The global economy recorded a fourth consecutive year of strong growth in 2006 despite the drag from crude oil prices, a buildup in global electronics inventories and adjustment in the US housing market.
The US economy remained resilient amidst the sharp correction in the housing market in the second half of last year. The strong job market and rise in corporate profits continued to underpin domestic demand. However, inflationary pressures increased in the first half of the year and the Federal Reserve responded by raising the Federal Funds Rate from 4.25% at the start of the year to 5.25% in June 2006. Since then, it has kept monetary policy on hold.
In the Eurozone, the strong recovery in Germany lifted economic growth to a five-year high in 2006. Following structural reforms in some of the key economies, businesses have become more competitive and corporate profits have strengthened. Increased hiring by firms has brought the Eurozone’s unemployment rate to a record low in April this year, which boosted consumer confidence.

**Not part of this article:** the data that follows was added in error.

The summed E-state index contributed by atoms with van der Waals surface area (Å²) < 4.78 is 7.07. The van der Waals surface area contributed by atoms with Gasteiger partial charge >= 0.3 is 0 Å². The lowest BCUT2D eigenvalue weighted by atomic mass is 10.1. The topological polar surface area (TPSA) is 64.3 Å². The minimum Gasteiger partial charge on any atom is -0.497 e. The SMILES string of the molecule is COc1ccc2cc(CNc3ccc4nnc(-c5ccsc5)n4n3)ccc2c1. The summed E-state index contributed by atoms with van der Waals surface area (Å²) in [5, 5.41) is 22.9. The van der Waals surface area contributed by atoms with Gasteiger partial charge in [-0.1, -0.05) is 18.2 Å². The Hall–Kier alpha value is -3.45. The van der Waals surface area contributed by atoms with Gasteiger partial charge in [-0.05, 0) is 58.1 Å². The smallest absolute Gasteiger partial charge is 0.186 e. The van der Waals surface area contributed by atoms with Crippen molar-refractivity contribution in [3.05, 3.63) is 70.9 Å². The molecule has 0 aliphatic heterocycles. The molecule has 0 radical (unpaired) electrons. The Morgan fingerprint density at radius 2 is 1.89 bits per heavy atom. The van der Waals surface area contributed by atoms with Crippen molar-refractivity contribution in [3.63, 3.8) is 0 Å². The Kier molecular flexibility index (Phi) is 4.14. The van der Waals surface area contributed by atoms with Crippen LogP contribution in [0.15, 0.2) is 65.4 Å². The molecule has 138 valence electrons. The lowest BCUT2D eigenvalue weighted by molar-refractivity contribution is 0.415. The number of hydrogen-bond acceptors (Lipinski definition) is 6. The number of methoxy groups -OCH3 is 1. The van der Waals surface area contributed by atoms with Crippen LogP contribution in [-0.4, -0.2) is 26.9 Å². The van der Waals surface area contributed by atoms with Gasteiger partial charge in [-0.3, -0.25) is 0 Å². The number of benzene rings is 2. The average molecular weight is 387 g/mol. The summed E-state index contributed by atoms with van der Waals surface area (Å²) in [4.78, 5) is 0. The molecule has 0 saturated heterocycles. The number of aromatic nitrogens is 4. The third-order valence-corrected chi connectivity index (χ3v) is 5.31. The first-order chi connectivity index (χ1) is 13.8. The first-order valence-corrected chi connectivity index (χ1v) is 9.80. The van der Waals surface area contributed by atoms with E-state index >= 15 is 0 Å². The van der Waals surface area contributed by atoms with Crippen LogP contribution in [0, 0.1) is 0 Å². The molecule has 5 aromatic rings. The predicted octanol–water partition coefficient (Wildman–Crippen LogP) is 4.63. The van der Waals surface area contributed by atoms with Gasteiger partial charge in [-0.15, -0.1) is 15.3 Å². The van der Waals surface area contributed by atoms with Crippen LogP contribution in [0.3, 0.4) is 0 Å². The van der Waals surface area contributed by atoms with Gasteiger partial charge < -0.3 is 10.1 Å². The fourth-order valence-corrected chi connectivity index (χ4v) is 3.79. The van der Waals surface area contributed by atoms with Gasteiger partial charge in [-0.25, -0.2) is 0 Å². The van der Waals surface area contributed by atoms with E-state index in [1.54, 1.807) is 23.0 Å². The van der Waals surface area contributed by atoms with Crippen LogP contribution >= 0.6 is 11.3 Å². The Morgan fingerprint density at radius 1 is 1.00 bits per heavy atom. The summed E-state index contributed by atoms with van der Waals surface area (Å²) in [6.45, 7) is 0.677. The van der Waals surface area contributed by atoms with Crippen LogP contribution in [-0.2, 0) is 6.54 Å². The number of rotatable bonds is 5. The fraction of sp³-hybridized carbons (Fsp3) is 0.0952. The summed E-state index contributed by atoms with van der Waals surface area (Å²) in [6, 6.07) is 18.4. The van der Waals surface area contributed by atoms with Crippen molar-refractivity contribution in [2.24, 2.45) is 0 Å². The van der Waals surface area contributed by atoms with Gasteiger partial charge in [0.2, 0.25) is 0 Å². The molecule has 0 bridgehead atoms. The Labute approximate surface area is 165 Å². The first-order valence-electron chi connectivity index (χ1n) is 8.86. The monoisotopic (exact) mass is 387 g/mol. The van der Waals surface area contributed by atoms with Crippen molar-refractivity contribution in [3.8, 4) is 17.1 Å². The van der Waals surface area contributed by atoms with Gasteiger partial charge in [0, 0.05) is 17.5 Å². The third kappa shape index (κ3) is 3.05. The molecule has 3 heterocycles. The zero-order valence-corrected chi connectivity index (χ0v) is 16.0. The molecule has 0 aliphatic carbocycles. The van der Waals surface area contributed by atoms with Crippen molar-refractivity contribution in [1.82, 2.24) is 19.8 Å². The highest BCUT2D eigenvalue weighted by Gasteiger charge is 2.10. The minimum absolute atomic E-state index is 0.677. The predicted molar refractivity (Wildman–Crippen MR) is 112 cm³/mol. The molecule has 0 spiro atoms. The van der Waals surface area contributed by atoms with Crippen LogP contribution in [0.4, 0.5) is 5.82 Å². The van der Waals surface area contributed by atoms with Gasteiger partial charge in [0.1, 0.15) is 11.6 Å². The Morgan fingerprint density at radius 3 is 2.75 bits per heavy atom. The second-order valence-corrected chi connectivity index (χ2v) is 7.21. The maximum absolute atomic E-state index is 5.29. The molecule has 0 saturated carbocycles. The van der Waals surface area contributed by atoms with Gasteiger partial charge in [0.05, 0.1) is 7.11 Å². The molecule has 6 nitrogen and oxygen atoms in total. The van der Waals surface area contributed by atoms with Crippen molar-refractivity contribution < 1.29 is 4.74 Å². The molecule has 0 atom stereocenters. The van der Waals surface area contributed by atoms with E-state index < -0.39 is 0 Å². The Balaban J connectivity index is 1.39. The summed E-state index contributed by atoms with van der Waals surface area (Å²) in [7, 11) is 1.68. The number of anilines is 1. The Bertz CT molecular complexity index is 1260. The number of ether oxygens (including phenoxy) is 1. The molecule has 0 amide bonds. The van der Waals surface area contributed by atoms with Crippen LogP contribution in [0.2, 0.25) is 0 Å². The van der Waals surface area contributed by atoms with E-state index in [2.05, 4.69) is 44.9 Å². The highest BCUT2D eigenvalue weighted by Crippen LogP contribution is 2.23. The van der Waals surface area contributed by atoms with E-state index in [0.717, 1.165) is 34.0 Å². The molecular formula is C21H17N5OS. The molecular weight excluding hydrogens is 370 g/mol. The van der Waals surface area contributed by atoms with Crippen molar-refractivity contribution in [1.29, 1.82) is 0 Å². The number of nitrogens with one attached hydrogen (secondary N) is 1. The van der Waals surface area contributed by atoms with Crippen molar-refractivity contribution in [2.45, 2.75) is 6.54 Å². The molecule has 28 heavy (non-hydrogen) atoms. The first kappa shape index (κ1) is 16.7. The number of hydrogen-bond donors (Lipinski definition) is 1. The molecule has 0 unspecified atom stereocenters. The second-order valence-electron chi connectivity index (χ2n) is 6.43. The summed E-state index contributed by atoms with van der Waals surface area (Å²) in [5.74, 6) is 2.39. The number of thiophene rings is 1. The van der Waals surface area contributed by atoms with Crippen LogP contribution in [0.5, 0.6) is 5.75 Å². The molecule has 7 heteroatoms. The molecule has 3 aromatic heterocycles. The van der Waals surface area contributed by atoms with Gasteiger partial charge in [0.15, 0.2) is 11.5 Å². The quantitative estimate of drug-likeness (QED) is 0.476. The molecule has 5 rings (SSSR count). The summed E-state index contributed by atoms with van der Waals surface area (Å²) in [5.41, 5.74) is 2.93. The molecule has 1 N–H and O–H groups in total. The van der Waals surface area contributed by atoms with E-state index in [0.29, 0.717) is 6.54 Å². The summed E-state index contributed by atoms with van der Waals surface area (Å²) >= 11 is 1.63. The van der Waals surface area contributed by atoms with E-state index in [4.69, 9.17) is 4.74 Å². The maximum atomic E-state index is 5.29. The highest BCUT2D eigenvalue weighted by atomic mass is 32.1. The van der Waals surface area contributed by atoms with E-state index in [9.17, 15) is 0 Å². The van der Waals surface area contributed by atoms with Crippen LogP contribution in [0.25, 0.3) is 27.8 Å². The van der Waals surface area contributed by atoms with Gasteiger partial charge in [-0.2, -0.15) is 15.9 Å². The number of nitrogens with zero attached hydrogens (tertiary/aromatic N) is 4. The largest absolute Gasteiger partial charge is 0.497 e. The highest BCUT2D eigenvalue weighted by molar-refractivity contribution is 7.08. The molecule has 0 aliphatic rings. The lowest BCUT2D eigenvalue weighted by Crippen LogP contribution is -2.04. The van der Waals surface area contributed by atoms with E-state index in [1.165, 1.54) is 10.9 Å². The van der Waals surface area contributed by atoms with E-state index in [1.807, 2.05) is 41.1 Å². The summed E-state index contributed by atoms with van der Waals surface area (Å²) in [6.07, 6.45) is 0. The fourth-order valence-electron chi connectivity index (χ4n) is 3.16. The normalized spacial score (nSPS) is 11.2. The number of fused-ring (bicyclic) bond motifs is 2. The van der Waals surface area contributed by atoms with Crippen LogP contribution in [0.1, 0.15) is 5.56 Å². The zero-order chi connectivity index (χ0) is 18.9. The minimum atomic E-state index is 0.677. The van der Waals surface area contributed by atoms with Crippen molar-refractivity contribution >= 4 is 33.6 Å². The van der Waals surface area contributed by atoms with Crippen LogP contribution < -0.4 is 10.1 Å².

Japan’s current phase of economic expansion is the longest in the past decade. Led by corporate investment, the robust growth has pushed the unemployment rate to the lowest level since March 1998. This enabled the Bank of Japan (BOJ) to end its five-year quantitative easing regime in March 2006. The BOJ has raised interest rates twice to 0.5% since ending its zero interest rate policy in July 2006.
The rest of Asia performed well last year on the back of a favourable global environment. China and India continued to power ahead and provided the catalyst for sustained growth in
intra-regional trade. (See Box 1 on Economic and Financial Integration in East Asia). Alongside the strong export performance, domestic demand also picked up in some of the regional economies.
Into the first quarter of 2007, growth moderated across the G3 and some of the Asian economies, in part due to the ongoing adjustment in the US housing market and global electronics industry. Against this, China experienced faster growth. Overall, the global economy has remained robust and is poised to expand at a fairly firm pace for the whole of 2007.